You know when you are not flowing

You know when you are not flowing. You can feel blockages happening everywhere, even as you struggle against the things of the world that prevent the flow from being freed again.

You know those days when you desperately need some kind of outside validation for who you are, and you can see clearly that you are not going to get it. Nobody out there is going to affirm the kind of person you see yourself to be in here.

Those are the days when you absolutely must have faith. Whatever you have left when you remove all of the delusion, illusions, fantasies, nothings of this life, and then remove the very ground that you stand on–whatever you have left, that’s faith. If you have nothing at all but the Void, and you thrash about and grab and cling to whomever is nearest to you, then you may not have the gift of faith at all, though I am hardly the one to be the judge of whether you actually have faith or not.

I will just speak for myself–I always have faith after everything disappears. Is it enough to give me the confidence I need to carry through with these things that I set out to do? Most days, no, it doesn’t feel like it is enough at all. But, it could be that there is an abundance of it, and I just don’t stick around long enough to find out. I, too, go back to thrashing and grabbing and clinging once I’m assured of still having the least little bit of faith.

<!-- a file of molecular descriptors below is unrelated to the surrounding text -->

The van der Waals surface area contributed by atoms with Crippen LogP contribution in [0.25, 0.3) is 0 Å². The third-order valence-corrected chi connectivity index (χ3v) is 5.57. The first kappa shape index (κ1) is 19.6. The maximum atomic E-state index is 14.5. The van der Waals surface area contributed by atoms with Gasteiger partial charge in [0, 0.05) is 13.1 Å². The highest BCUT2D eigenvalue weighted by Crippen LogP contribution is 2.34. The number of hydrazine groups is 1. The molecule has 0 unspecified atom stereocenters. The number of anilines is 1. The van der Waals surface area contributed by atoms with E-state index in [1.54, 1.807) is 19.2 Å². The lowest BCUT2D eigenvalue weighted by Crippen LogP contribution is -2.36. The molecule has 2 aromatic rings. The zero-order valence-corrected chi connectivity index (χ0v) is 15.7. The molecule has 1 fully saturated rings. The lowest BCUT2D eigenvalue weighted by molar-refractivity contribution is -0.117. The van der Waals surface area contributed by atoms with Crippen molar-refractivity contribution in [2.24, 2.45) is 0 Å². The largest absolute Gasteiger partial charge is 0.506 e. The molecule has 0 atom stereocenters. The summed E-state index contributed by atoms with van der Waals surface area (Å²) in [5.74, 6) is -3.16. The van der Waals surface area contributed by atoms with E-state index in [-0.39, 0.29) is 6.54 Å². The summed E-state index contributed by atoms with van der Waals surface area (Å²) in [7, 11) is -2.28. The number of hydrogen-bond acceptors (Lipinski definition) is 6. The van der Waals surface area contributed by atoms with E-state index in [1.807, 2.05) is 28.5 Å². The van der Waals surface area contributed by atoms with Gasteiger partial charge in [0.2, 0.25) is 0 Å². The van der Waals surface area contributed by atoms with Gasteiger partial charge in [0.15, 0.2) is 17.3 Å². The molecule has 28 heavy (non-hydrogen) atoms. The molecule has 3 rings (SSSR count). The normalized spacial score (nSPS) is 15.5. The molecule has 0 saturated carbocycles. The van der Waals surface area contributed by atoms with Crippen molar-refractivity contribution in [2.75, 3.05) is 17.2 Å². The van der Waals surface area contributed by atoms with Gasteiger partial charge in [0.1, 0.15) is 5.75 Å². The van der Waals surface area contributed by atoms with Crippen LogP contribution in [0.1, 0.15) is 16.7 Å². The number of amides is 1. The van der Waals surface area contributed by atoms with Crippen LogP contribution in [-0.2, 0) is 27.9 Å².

I certainly could use a lot more faith. Nobody, I mean nobody, out there is validating my decisions–nor is that really their job. Maybe when I was in my teens and early twenties it would have been helpful to find an advocate and mentor outside of the home who could have helped me sort out whether or not this or that choice was the right choice. But, in my forties, I am expected to be wholly responsible for all of the affirmation and validation of my decisions–or, to muster up from within whatever faith and help from God I need to make it happen.

I can’t expect my poor wife to do it for me. Lord knows that I’ve leaned on her enough, probably too much–even too much before we were married. I can’t ask my old, distant dad to go back to being the kind of dad he was when I was eighteen and rebellious, only now I would be more respectful and listen to him. He isn’t interested in playing that role. And, my old dog and my two-year old son would love to help me, but they are hardly equipped to offer sage advice–though there is something to be said occasionally about wisdom from the mouths of babes.

I have to return to flowing and being, and being content in the mold in which I am cast. I tend to overextend myself, because I get caught up in believing that I am blessed with more talents than I really am, or that I am the Prodigal Son returned, and that my Father will hand off to me another fortune to do with as I please. I am not the smartest cookie, nor am I the most ambitious or clever or cunning. I can’t continue to pretend that I can play cards I don’t hold in my hand.

However, I know I still have much to contribute, and that I have to keep pushing something out there of myself until the day that I die.

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